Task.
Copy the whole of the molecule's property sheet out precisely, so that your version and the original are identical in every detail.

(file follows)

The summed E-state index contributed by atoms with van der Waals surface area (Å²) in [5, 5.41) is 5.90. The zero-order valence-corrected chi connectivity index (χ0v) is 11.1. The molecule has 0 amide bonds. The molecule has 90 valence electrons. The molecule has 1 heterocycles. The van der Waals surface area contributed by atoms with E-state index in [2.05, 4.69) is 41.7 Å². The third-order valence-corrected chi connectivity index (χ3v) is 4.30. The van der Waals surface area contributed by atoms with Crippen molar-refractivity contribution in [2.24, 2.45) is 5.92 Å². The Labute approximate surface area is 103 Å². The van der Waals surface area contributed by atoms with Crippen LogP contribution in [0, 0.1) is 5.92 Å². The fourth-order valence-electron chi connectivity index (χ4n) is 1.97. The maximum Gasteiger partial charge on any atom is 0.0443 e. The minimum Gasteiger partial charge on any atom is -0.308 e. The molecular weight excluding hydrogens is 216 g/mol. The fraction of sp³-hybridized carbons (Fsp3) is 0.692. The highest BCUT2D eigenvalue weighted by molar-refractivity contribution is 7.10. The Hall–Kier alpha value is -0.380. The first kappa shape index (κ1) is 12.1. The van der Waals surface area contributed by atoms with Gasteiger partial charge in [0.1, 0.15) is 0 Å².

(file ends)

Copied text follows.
The summed E-state index contributed by atoms with van der Waals surface area (Å²) in [5, 5.41) is 5.90. The zero-order valence-corrected chi connectivity index (χ0v) is 11.1. The molecule has 0 amide bonds. The molecule has 90 valence electrons. The molecule has 1 heterocycles. The van der Waals surface area contributed by atoms with E-state index in [2.05, 4.69) is 41.7 Å². The third-order valence-corrected chi connectivity index (χ3v) is 4.30. The van der Waals surface area contributed by atoms with Crippen molar-refractivity contribution in [2.24, 2.45) is 5.92 Å². The Labute approximate surface area is 103 Å². The van der Waals surface area contributed by atoms with Crippen LogP contribution in [0, 0.1) is 5.92 Å². The fourth-order valence-electron chi connectivity index (χ4n) is 1.97. The maximum Gasteiger partial charge on any atom is 0.0443 e. The minimum Gasteiger partial charge on any atom is -0.308 e. The molecular weight excluding hydrogens is 216 g/mol. The fraction of sp³-hybridized carbons (Fsp3) is 0.692. The highest BCUT2D eigenvalue weighted by molar-refractivity contribution is 7.10. The Hall–Kier alpha value is -0.380. The first kappa shape index (κ1) is 12.1. The van der Waals surface area contributed by atoms with Gasteiger partial charge in [0.1, 0.15) is 0 Å².